Due to the recent coronavirus lockdown, my car hasn't been getting the mileage it's been used to.
For reference, it's a 2007 Mercedes E280, with the 3.0L 6-cylinder turbo-diesel & 7-speed tiptronic.

The battery is only a year old - the original having lasted 12 years. In normal circumstances where it gets a decent couple of hours' run at least once a week if not a lot more, there is no issue at all.
Since lockdown, it was at first getting no more than 15 minutes every couple of weeks for a stock up at the local supermarket. Six weeks of this & it was flat. I live right next to a garage, so getting it jumped wan't a problem.

I've since determined that I need to run it at least once a week to keep it happy. For this particular exercise I'm not particularly interested in fuel saving or efficiency, just a 'best practice'. Question
What's the best method to get a 'reasonable' charge into it every week?

Options, as I see them…

  1. Idle it for 30 mins [650rpm]
  2. Play half an hour's stop-start on roads with traffic lights & junctions with periods of artificially hard acceleration off the lights [4000rpm]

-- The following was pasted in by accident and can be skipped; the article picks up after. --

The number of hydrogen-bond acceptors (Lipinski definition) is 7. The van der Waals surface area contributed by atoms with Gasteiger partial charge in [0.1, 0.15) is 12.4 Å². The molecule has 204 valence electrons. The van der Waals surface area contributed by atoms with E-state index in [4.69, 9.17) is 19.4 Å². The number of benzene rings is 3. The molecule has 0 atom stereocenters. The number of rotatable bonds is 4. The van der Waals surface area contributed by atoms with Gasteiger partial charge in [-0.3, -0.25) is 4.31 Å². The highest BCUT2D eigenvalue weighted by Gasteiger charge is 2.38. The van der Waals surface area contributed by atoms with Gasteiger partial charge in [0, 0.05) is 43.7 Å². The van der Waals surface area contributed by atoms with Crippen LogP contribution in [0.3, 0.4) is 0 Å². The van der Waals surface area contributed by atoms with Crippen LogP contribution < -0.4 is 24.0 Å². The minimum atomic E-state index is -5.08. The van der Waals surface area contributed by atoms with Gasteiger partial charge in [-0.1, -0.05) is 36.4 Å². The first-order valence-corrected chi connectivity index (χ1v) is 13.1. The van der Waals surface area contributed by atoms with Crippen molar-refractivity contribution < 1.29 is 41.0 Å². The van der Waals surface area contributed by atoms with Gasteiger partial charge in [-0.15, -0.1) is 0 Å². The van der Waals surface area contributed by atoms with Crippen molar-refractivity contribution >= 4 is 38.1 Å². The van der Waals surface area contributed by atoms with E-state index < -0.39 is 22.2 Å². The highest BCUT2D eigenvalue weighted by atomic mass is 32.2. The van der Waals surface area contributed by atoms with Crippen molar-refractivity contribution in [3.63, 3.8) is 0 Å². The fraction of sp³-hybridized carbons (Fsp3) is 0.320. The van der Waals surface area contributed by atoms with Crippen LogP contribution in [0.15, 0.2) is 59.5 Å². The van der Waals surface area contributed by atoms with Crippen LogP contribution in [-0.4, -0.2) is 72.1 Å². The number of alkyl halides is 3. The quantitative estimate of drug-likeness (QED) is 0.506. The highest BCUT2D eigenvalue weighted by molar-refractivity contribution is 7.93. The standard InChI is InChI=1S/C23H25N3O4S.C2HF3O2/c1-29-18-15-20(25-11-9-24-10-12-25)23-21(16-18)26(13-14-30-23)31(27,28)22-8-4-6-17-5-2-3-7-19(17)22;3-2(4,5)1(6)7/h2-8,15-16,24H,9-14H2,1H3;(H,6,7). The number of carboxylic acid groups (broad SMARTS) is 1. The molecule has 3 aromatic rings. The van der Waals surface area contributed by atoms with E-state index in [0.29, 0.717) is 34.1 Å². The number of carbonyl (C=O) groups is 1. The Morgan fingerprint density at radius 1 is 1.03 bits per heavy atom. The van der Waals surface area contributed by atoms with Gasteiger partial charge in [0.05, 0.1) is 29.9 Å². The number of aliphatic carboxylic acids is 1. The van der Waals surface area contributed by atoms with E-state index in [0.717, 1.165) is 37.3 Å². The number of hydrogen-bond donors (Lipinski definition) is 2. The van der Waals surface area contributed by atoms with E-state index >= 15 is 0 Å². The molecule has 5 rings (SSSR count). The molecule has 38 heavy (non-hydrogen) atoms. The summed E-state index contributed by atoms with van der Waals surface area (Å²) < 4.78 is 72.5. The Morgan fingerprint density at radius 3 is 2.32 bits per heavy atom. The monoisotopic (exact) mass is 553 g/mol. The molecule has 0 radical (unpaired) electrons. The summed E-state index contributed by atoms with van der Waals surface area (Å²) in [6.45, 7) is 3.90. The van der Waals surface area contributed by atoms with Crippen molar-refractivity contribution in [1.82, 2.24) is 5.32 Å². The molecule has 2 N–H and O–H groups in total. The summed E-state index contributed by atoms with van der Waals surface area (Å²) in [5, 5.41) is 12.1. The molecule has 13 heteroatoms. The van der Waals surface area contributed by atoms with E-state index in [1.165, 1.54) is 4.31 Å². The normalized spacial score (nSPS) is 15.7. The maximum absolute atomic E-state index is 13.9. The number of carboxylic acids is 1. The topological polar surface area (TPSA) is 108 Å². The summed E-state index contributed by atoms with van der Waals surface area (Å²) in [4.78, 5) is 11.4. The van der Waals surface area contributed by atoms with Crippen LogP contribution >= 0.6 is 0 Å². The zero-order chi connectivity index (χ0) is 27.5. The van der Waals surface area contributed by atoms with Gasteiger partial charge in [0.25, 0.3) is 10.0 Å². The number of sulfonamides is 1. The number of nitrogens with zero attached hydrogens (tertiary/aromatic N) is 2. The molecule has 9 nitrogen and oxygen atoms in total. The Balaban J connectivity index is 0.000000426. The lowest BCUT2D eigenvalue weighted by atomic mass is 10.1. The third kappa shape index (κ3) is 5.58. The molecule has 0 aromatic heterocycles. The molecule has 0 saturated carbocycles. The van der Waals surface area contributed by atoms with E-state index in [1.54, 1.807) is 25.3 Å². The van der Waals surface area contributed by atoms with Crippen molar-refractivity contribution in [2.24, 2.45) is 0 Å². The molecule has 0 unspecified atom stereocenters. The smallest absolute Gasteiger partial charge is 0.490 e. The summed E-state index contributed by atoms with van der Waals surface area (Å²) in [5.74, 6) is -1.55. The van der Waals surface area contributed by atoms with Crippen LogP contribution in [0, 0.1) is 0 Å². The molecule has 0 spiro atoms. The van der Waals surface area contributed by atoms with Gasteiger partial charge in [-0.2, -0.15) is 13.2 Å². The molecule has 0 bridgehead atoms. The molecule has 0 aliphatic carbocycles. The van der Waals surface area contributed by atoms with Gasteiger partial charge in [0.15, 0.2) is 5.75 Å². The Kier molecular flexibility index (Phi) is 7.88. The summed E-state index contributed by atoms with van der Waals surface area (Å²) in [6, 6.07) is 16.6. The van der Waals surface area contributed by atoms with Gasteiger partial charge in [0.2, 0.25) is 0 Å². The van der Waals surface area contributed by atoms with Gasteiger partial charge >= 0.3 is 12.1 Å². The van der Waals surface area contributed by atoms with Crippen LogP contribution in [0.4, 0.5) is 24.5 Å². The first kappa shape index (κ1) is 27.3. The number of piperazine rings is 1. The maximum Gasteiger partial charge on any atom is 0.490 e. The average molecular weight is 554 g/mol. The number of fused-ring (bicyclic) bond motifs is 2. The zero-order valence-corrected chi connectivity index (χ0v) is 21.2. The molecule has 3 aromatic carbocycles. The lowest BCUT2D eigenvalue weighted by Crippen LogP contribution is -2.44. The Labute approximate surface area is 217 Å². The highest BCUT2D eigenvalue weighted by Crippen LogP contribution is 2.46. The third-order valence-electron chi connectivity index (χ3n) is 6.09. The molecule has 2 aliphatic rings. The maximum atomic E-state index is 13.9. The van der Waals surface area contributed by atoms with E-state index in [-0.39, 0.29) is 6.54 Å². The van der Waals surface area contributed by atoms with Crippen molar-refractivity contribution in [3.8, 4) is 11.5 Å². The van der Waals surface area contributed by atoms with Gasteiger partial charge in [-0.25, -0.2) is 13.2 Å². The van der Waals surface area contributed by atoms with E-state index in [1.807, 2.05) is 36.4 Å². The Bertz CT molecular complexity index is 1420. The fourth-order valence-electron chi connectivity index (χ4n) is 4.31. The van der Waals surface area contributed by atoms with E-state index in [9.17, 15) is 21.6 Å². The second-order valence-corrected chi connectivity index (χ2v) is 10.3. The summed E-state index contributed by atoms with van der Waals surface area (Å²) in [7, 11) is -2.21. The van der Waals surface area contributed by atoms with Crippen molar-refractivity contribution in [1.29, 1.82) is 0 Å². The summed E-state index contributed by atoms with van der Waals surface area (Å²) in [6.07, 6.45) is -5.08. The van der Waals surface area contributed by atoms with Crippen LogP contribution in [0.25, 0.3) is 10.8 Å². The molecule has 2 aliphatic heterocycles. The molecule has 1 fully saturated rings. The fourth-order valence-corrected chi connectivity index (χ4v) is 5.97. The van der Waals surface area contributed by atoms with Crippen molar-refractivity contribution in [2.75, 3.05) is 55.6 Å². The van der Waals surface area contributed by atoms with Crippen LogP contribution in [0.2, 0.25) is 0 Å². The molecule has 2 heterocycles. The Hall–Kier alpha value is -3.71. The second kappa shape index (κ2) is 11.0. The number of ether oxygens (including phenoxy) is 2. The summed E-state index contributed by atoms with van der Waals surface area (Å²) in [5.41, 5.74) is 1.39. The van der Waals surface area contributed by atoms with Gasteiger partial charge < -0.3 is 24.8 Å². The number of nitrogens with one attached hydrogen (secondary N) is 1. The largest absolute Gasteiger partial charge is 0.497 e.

3. Find somewhere I can pootle along at 30-40mph constant [1000 rpm]
  4. Run it up the motorway
    a. at its normal 2000rpm it does at 80mph
    b. artificially drop a couple of gears & rev it at 3000 or above

In short - is it the revs or simply the duration that is going to do the job? Will it charge 'better' at high revs or am I just wasting fuel for nothing?

After comments; A mains charger is not an option. I live in London. I have absolutely no way to park the car anywhere near the house or any electricity supply.

  • Or use a charger to top up the charge once a week or two weeks.
    – Solar Mike
    Commented Jun 27, 2020 at 17:22
  • A charger is not an option, otherwise I would have included it in the question [or not even asked at all :P. I live in London. I have absolutely no way to park the car anywhere near the house or any electricity supply. [I should actually add that to the question]
    – Tetsujin
    Commented Jun 27, 2020 at 17:30
  • Well, good answers come from good questions, leaving critical stuff out makes life difficult for all.
    – Solar Mike
    Commented Jun 27, 2020 at 17:34